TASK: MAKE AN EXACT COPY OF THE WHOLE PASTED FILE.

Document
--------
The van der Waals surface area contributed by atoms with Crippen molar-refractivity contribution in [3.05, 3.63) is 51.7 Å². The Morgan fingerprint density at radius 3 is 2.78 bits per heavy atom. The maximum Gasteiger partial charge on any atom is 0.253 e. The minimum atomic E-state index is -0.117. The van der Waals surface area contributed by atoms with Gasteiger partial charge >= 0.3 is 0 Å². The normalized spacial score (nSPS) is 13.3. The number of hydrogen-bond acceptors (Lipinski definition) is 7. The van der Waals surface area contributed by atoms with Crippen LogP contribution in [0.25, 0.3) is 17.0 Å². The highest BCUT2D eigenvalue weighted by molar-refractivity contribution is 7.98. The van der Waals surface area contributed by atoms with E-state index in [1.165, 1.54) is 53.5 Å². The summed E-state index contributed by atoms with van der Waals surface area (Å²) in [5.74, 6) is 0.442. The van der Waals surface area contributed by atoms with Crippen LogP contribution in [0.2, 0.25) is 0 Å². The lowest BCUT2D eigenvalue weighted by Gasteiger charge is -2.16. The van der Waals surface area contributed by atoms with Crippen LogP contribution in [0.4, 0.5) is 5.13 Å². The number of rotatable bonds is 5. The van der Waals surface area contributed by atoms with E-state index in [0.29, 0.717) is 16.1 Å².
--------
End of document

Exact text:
The van der Waals surface area contributed by atoms with Crippen molar-refractivity contribution in [3.05, 3.63) is 51.7 Å². The Morgan fingerprint density at radius 3 is 2.78 bits per heavy atom. The maximum Gasteiger partial charge on any atom is 0.253 e. The minimum atomic E-state index is -0.117. The van der Waals surface area contributed by atoms with Gasteiger partial charge >= 0.3 is 0 Å². The normalized spacial score (nSPS) is 13.3. The number of hydrogen-bond acceptors (Lipinski definition) is 7. The van der Waals surface area contributed by atoms with Crippen LogP contribution in [0.25, 0.3) is 17.0 Å². The highest BCUT2D eigenvalue weighted by molar-refractivity contribution is 7.98. The van der Waals surface area contributed by atoms with E-state index in [1.165, 1.54) is 53.5 Å². The summed E-state index contributed by atoms with van der Waals surface area (Å²) in [5.74, 6) is 0.442. The van der Waals surface area contributed by atoms with Crippen LogP contribution in [0.2, 0.25) is 0 Å². The lowest BCUT2D eigenvalue weighted by Gasteiger charge is -2.16. The van der Waals surface area contributed by atoms with Crippen LogP contribution in [0.4, 0.5) is 5.13 Å². The number of rotatable bonds is 5. The van der Waals surface area contributed by atoms with E-state index in [0.29, 0.717) is 16.1 Å².